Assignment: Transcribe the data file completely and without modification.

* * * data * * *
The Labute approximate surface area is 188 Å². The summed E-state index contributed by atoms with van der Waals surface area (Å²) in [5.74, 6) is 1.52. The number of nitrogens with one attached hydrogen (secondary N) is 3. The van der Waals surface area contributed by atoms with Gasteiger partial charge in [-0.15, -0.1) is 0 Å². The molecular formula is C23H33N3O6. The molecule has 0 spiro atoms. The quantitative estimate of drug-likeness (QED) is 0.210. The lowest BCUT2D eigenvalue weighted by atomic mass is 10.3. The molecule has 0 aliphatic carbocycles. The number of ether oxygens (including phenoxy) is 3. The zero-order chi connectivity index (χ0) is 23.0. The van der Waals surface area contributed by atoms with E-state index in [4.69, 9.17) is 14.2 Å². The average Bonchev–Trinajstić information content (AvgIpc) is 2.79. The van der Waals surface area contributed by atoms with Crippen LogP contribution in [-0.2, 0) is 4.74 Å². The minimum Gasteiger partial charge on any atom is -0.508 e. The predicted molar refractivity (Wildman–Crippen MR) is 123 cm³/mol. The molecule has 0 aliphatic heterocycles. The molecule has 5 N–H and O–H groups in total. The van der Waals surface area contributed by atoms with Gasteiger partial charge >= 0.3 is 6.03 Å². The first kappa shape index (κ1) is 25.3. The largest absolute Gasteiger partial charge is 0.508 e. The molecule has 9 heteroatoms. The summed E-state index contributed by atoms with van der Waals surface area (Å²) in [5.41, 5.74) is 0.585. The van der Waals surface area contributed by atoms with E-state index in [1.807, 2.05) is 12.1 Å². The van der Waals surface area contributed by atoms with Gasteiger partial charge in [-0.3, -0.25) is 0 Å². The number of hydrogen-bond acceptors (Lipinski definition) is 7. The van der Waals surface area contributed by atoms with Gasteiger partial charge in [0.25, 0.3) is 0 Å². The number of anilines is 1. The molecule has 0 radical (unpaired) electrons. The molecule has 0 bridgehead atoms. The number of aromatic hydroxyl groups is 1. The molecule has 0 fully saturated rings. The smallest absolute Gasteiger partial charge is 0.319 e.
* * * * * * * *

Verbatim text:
The Labute approximate surface area is 188 Å². The summed E-state index contributed by atoms with van der Waals surface area (Å²) in [5.74, 6) is 1.52. The number of nitrogens with one attached hydrogen (secondary N) is 3. The van der Waals surface area contributed by atoms with Gasteiger partial charge in [-0.15, -0.1) is 0 Å². The molecular formula is C23H33N3O6. The molecule has 0 spiro atoms. The quantitative estimate of drug-likeness (QED) is 0.210. The lowest BCUT2D eigenvalue weighted by atomic mass is 10.3. The molecule has 0 aliphatic carbocycles. The number of ether oxygens (including phenoxy) is 3. The zero-order chi connectivity index (χ0) is 23.0. The van der Waals surface area contributed by atoms with E-state index in [4.69, 9.17) is 14.2 Å². The average Bonchev–Trinajstić information content (AvgIpc) is 2.79. The van der Waals surface area contributed by atoms with Crippen LogP contribution in [-0.2, 0) is 4.74 Å². The minimum Gasteiger partial charge on any atom is -0.508 e. The predicted molar refractivity (Wildman–Crippen MR) is 123 cm³/mol. The molecule has 0 aliphatic heterocycles. The molecule has 5 N–H and O–H groups in total. The van der Waals surface area contributed by atoms with Gasteiger partial charge >= 0.3 is 6.03 Å². The first kappa shape index (κ1) is 25.3. The largest absolute Gasteiger partial charge is 0.508 e. The molecule has 9 heteroatoms. The summed E-state index contributed by atoms with van der Waals surface area (Å²) in [5.41, 5.74) is 0.585. The van der Waals surface area contributed by atoms with E-state index in [1.807, 2.05) is 12.1 Å². The van der Waals surface area contributed by atoms with Gasteiger partial charge in [-0.3, -0.25) is 0 Å². The number of hydrogen-bond acceptors (Lipinski definition) is 7. The van der Waals surface area contributed by atoms with Gasteiger partial charge in [0.25, 0.3) is 0 Å². The number of anilines is 1. The molecule has 0 radical (unpaired) electrons. The molecule has 0 bridgehead atoms. The number of aromatic hydroxyl groups is 1. The molecule has 0 fully saturated rings. The smallest absolute Gasteiger partial charge is 0.319 e.